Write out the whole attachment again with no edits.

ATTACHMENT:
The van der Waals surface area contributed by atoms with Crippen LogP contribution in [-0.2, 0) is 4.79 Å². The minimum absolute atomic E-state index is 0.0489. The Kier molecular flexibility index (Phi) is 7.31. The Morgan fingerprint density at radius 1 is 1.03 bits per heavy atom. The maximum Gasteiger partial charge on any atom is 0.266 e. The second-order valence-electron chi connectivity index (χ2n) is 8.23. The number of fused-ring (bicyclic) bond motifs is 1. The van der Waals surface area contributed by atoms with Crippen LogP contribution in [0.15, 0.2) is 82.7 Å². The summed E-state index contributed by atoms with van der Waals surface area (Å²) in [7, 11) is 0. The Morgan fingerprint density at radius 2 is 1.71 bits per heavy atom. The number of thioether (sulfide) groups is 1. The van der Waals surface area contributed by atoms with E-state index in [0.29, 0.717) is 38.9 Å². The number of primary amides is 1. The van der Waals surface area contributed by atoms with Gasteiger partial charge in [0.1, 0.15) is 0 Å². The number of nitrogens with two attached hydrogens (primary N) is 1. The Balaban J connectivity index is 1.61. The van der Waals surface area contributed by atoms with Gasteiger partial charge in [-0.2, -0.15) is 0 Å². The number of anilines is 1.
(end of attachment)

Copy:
The van der Waals surface area contributed by atoms with Crippen LogP contribution in [-0.2, 0) is 4.79 Å². The minimum absolute atomic E-state index is 0.0489. The Kier molecular flexibility index (Phi) is 7.31. The Morgan fingerprint density at radius 1 is 1.03 bits per heavy atom. The maximum Gasteiger partial charge on any atom is 0.266 e. The second-order valence-electron chi connectivity index (χ2n) is 8.23. The number of fused-ring (bicyclic) bond motifs is 1. The van der Waals surface area contributed by atoms with Crippen LogP contribution in [0.15, 0.2) is 82.7 Å². The summed E-state index contributed by atoms with van der Waals surface area (Å²) in [7, 11) is 0. The Morgan fingerprint density at radius 2 is 1.71 bits per heavy atom. The number of thioether (sulfide) groups is 1. The van der Waals surface area contributed by atoms with E-state index in [0.29, 0.717) is 38.9 Å². The number of primary amides is 1. The van der Waals surface area contributed by atoms with Gasteiger partial charge in [0.1, 0.15) is 0 Å². The number of nitrogens with two attached hydrogens (primary N) is 1. The Balaban J connectivity index is 1.61. The van der Waals surface area contributed by atoms with Gasteiger partial charge in [-0.2, -0.15) is 0 Å². The number of anilines is 1.